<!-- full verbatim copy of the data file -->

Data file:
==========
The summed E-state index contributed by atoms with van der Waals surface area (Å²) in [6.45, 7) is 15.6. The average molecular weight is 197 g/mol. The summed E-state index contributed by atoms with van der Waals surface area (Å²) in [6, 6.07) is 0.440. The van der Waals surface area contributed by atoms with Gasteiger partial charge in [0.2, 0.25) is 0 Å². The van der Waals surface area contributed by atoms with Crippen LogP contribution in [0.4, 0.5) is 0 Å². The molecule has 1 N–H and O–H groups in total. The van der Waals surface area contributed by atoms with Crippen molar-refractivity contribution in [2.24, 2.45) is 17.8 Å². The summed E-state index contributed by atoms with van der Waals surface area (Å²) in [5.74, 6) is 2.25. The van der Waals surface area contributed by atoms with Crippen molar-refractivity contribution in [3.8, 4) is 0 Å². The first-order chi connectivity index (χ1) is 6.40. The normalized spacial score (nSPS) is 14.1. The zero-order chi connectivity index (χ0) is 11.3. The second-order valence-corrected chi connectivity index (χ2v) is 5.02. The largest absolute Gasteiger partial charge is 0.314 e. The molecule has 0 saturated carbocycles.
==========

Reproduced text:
The summed E-state index contributed by atoms with van der Waals surface area (Å²) in [6.45, 7) is 15.6. The average molecular weight is 197 g/mol. The summed E-state index contributed by atoms with van der Waals surface area (Å²) in [6, 6.07) is 0.440. The van der Waals surface area contributed by atoms with Gasteiger partial charge in [0.2, 0.25) is 0 Å². The van der Waals surface area contributed by atoms with Crippen LogP contribution in [0.4, 0.5) is 0 Å². The molecule has 1 N–H and O–H groups in total. The van der Waals surface area contributed by atoms with Crippen molar-refractivity contribution in [2.24, 2.45) is 17.8 Å². The summed E-state index contributed by atoms with van der Waals surface area (Å²) in [5.74, 6) is 2.25. The van der Waals surface area contributed by atoms with Crippen molar-refractivity contribution in [3.8, 4) is 0 Å². The first-order chi connectivity index (χ1) is 6.40. The normalized spacial score (nSPS) is 14.1. The zero-order chi connectivity index (χ0) is 11.3. The second-order valence-corrected chi connectivity index (χ2v) is 5.02. The largest absolute Gasteiger partial charge is 0.314 e. The molecule has 0 saturated carbocycles.